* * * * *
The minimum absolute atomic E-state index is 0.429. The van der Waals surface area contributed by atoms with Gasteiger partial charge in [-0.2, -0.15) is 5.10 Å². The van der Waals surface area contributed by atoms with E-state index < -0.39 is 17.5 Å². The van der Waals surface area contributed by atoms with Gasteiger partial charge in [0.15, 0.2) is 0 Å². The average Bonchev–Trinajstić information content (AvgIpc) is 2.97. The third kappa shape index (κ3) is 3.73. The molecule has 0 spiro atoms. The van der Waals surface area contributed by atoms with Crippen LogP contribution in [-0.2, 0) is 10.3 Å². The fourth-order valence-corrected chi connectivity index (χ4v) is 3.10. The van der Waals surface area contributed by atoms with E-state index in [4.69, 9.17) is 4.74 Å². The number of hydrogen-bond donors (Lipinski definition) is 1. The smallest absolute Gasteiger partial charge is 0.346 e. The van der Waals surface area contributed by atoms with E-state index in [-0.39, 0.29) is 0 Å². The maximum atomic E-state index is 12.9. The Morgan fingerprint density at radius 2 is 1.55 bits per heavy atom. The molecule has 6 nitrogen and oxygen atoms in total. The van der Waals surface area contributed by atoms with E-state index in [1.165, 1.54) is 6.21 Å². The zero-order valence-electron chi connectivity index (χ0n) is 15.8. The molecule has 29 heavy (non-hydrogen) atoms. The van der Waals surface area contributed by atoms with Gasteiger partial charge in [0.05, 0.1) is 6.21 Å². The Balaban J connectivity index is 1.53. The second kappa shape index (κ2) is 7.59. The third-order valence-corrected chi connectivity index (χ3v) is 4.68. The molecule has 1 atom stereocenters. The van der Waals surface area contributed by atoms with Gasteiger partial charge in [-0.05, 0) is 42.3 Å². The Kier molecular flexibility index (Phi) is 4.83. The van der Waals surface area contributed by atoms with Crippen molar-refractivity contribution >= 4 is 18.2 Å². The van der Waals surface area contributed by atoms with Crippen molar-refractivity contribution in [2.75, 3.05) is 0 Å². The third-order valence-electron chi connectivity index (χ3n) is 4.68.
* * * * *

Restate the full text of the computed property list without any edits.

The minimum absolute atomic E-state index is 0.429. The van der Waals surface area contributed by atoms with Gasteiger partial charge in [-0.2, -0.15) is 5.10 Å². The van der Waals surface area contributed by atoms with E-state index < -0.39 is 17.5 Å². The van der Waals surface area contributed by atoms with Gasteiger partial charge in [0.15, 0.2) is 0 Å². The average Bonchev–Trinajstić information content (AvgIpc) is 2.97. The third kappa shape index (κ3) is 3.73. The molecule has 0 spiro atoms. The van der Waals surface area contributed by atoms with Crippen LogP contribution in [-0.2, 0) is 10.3 Å². The fourth-order valence-corrected chi connectivity index (χ4v) is 3.10. The van der Waals surface area contributed by atoms with E-state index in [4.69, 9.17) is 4.74 Å². The number of hydrogen-bond donors (Lipinski definition) is 1. The smallest absolute Gasteiger partial charge is 0.346 e. The van der Waals surface area contributed by atoms with E-state index in [-0.39, 0.29) is 0 Å². The maximum atomic E-state index is 12.9. The Morgan fingerprint density at radius 2 is 1.55 bits per heavy atom. The molecule has 6 nitrogen and oxygen atoms in total. The van der Waals surface area contributed by atoms with E-state index in [1.165, 1.54) is 6.21 Å². The zero-order valence-electron chi connectivity index (χ0n) is 15.8. The molecule has 29 heavy (non-hydrogen) atoms. The van der Waals surface area contributed by atoms with Gasteiger partial charge in [0.05, 0.1) is 6.21 Å². The Balaban J connectivity index is 1.53. The second kappa shape index (κ2) is 7.59. The third-order valence-corrected chi connectivity index (χ3v) is 4.68. The molecule has 1 atom stereocenters. The van der Waals surface area contributed by atoms with Gasteiger partial charge in [-0.05, 0) is 42.3 Å². The Kier molecular flexibility index (Phi) is 4.83. The van der Waals surface area contributed by atoms with Crippen molar-refractivity contribution >= 4 is 18.2 Å². The van der Waals surface area contributed by atoms with Crippen molar-refractivity contribution in [2.75, 3.05) is 0 Å². The third-order valence-electron chi connectivity index (χ3n) is 4.68.